Friday, July 31, 2015

Up the Mountain, Back to the Sea, July 18, 2015 Oaxaca

We had pretty much cleaned up in Huatulco, so we decided to use the morning to gain some elevation and try to find a different set of birds. We would be traveling on the road we were going to on the following day, but it deserved a good bit of time. We stopped on Pluma Hidalgo road and heard the eerie call of a Thicket Tinamou nearby. Several Red-crowned Ant-Tanagers dodged on and off of the road. This particular sub-species has a rosier colored crown. Golden Vireos were showing well. We had three Citreoline Trogons and six Spot-breasted Orioles. Happy Wrens sang from the scrub. (They really are called Happy Wrens.)

We went a bit further north and up slope and parked where a young Gray Hawk was perching. We didn't bother him one bit. Several people saw the Dickey's race of Audubon Oriole, which I missed, unfortunately. A Wagler's Emerald Toucanet showed off a bit. The views were incredible! We heard both Ruddy and White-faced Quail Doves calling. We started finding some hummingbirds.  A femail Golden-crowned Emerald perched up nicely. Blue-capped and Berylline Hummingbirds fed on the flowers. A couple of Collared Forest Falcons called, but couldn't be drawn in. There were flycatchers , Sulphur-bellied, Dusky-capped and a Greater Pewee. We had a very range restricted butterfly, a Solitary Bolla. It isn't much to look at, but it was probably the rarest bug of the trip.


We stopped for lunch at a little restaurant along the road. There was a public restroom with a big metal turnstile that charged a couple of pesos. Everyone entered at the same spot, and then there was a small hall where you went left for the women's room, or right for men's. A nice bathroom is a good thing, but this one was even better. There were fabulous moths all over the wall, including a couple of  huge red, black and cream colored monsters, longer than my thumb. After the other women left, I called Martin over to see, as the best ones were on our side. Lunch was good. I was starting to be able to eat a bit more each time.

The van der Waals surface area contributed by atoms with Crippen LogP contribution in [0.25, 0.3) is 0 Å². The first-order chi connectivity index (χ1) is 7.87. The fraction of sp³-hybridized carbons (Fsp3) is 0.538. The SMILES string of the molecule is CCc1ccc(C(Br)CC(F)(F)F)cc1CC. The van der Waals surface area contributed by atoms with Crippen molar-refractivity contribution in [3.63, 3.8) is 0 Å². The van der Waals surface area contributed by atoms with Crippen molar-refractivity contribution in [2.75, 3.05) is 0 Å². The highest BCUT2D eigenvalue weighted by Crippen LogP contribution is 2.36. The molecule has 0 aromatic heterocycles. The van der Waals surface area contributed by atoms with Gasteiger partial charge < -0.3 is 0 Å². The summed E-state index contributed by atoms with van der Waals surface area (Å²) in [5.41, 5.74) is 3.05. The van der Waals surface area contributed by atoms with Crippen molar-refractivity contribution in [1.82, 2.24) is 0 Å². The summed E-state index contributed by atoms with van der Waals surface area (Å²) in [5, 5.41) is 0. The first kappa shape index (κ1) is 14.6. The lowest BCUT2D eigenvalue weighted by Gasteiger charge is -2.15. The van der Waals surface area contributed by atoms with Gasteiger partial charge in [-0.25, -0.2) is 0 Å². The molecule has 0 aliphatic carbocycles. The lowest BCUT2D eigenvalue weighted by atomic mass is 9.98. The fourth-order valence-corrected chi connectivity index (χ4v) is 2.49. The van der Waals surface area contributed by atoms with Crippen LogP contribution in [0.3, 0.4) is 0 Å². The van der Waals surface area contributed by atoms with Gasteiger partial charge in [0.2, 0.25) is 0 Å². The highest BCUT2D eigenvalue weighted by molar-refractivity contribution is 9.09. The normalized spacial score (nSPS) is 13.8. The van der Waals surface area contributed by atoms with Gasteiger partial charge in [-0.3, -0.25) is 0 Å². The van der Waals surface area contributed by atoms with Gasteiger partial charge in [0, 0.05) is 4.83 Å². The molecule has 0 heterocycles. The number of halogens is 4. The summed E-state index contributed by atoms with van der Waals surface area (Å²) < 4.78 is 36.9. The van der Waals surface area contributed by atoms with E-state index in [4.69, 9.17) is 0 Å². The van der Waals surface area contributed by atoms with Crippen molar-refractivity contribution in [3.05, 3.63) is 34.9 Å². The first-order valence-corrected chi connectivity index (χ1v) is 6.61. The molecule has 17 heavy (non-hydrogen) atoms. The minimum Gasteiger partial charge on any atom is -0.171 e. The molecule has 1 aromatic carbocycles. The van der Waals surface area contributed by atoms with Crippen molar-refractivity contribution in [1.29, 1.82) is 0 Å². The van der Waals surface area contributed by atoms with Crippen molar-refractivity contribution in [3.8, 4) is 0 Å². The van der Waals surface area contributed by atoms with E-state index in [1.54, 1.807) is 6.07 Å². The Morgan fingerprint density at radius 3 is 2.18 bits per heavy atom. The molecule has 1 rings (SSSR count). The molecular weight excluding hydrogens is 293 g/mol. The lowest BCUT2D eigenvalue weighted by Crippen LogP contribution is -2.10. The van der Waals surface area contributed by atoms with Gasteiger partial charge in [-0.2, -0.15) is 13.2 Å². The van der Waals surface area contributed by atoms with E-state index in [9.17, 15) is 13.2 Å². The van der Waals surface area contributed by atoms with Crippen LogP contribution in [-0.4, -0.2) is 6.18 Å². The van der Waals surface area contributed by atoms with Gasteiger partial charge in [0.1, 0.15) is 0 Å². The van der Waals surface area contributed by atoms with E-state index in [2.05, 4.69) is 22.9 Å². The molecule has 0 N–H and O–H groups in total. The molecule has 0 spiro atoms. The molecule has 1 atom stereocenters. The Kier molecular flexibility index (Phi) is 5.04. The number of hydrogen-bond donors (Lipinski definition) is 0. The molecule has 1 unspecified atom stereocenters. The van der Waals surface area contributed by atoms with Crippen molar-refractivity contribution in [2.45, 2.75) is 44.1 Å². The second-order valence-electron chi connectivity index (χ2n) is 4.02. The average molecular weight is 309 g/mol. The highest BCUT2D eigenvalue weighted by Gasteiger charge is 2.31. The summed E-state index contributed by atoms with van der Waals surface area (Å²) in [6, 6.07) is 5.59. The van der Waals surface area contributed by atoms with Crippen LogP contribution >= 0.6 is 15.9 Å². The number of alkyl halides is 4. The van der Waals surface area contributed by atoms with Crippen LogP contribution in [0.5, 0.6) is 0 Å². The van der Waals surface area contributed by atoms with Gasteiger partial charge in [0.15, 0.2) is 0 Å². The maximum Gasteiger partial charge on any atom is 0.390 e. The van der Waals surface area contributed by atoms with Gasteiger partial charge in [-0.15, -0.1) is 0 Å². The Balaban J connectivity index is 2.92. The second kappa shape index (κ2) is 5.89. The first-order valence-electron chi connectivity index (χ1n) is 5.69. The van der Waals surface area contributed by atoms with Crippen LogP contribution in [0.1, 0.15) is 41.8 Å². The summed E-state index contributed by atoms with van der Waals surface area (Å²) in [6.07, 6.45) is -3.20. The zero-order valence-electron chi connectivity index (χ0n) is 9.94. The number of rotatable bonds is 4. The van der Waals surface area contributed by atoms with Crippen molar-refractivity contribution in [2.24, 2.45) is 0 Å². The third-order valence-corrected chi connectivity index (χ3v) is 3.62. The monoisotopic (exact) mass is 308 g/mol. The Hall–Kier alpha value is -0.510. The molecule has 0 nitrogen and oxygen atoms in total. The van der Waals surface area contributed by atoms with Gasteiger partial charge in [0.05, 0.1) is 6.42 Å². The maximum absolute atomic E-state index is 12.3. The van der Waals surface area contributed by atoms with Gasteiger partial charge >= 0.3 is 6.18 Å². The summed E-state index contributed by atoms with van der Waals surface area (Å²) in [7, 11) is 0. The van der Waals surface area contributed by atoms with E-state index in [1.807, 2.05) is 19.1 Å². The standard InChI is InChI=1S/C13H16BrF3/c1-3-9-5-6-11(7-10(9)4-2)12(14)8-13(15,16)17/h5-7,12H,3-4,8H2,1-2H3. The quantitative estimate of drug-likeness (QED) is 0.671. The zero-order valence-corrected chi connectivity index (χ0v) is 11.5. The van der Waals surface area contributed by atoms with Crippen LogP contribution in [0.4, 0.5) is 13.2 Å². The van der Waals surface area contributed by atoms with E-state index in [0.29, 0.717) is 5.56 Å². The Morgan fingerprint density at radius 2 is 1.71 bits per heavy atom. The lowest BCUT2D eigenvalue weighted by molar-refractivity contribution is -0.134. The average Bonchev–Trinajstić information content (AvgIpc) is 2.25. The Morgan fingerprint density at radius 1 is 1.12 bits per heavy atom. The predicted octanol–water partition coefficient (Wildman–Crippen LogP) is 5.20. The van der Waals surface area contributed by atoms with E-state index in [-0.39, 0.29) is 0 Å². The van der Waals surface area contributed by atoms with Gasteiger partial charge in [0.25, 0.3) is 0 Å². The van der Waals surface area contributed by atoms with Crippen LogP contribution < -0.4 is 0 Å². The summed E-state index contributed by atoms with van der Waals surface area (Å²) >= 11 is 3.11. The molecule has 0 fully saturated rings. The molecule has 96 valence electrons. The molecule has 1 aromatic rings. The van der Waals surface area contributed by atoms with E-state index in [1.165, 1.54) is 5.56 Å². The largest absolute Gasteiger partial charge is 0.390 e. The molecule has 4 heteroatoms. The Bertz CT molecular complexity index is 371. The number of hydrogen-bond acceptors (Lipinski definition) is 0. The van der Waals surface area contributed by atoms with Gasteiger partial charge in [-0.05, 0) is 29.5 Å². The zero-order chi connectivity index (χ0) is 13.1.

We made one more stop, a small grassy trail, even higher up which was stuffed with Blue-capped Hummingbirds. We also had a Garnet-throated Hummingbird. Several people walked further down the trail, but I was lazy and stayed up closer to the van. Their efforts were rewarded by seeing a couple of Mexican Hermits, a hummingbird that was recently split from Long-billed Hermit. We stayed for about an hour and then headed back down towards the sea. We would return to this area on the following day.

We drove the winding roads down to Puerto Angel, a small beach town. Michael knew a boat operator there and we were going to do a "mini pelagic" to a huge rock a couple of miles away that has many, many boobies roosting. Michael found him and arranged for us to go. The boat was a lot smaller than the one the day before, not much more than a large skiff with a sun screen. Michael said that he had used this boat for actual pelagic trips and I was shocked. I couldn't imagine going far out in this little thing. They pulled it up on the beach, but you had to wade to get in, dodging the waves. We all took our shoes off and left them in a little restaurant. Martin chose not to go, as the sun was very bright and he burns very easily. I got my freshly washed jeans soaked to the knee, but it was the price I had to pay. Little did I know what would happen later.

We took off and headed out of the small harbor. A Red-footed Booby was one of the first birds we saw. This was a surprise, as they tend to be more deep water birds. We skirted the coast, which was peppered with gorgeous beach homes. We passed a well known clothing optional beach, but it was not occupied, at least that I could see. No, I didn't use my binoculars to check. The rock loomed in the distance and  boobies flew back and forth. A Royal Tern, the only one of the trip, passes us. Magnificent Frigate Birds soared overhead. We reached the rock and went around it a couple of times. Brown Boobies were the most common, by far. There were several Blue-footed Boobies and we had one young Masked Booby, which gave us a five booby trip. (Only in birding can you say something like that!) A group of Bridled Terns flew in and then back out. The waves crashed on the rock. It was very impressive.